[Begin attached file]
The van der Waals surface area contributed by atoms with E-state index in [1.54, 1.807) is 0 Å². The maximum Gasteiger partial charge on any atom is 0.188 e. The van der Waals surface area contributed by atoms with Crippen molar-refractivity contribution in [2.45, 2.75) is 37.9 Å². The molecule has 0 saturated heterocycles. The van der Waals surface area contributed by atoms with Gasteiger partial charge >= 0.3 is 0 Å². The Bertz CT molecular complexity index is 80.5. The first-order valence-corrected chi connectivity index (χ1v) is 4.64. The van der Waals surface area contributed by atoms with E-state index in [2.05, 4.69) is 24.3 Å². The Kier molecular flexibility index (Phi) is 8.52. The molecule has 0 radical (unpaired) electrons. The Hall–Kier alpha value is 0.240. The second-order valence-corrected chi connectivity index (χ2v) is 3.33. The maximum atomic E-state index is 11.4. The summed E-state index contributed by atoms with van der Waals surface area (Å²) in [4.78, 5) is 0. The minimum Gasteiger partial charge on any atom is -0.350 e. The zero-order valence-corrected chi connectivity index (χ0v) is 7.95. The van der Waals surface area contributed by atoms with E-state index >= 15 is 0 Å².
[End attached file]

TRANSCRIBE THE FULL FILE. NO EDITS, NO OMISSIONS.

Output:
The van der Waals surface area contributed by atoms with E-state index in [1.54, 1.807) is 0 Å². The maximum Gasteiger partial charge on any atom is 0.188 e. The van der Waals surface area contributed by atoms with Crippen molar-refractivity contribution in [2.45, 2.75) is 37.9 Å². The molecule has 0 saturated heterocycles. The van der Waals surface area contributed by atoms with Gasteiger partial charge >= 0.3 is 0 Å². The Bertz CT molecular complexity index is 80.5. The first-order valence-corrected chi connectivity index (χ1v) is 4.64. The van der Waals surface area contributed by atoms with E-state index in [2.05, 4.69) is 24.3 Å². The Kier molecular flexibility index (Phi) is 8.52. The molecule has 0 radical (unpaired) electrons. The Hall–Kier alpha value is 0.240. The second-order valence-corrected chi connectivity index (χ2v) is 3.33. The maximum atomic E-state index is 11.4. The summed E-state index contributed by atoms with van der Waals surface area (Å²) in [4.78, 5) is 0. The minimum Gasteiger partial charge on any atom is -0.350 e. The zero-order valence-corrected chi connectivity index (χ0v) is 7.95. The van der Waals surface area contributed by atoms with E-state index >= 15 is 0 Å².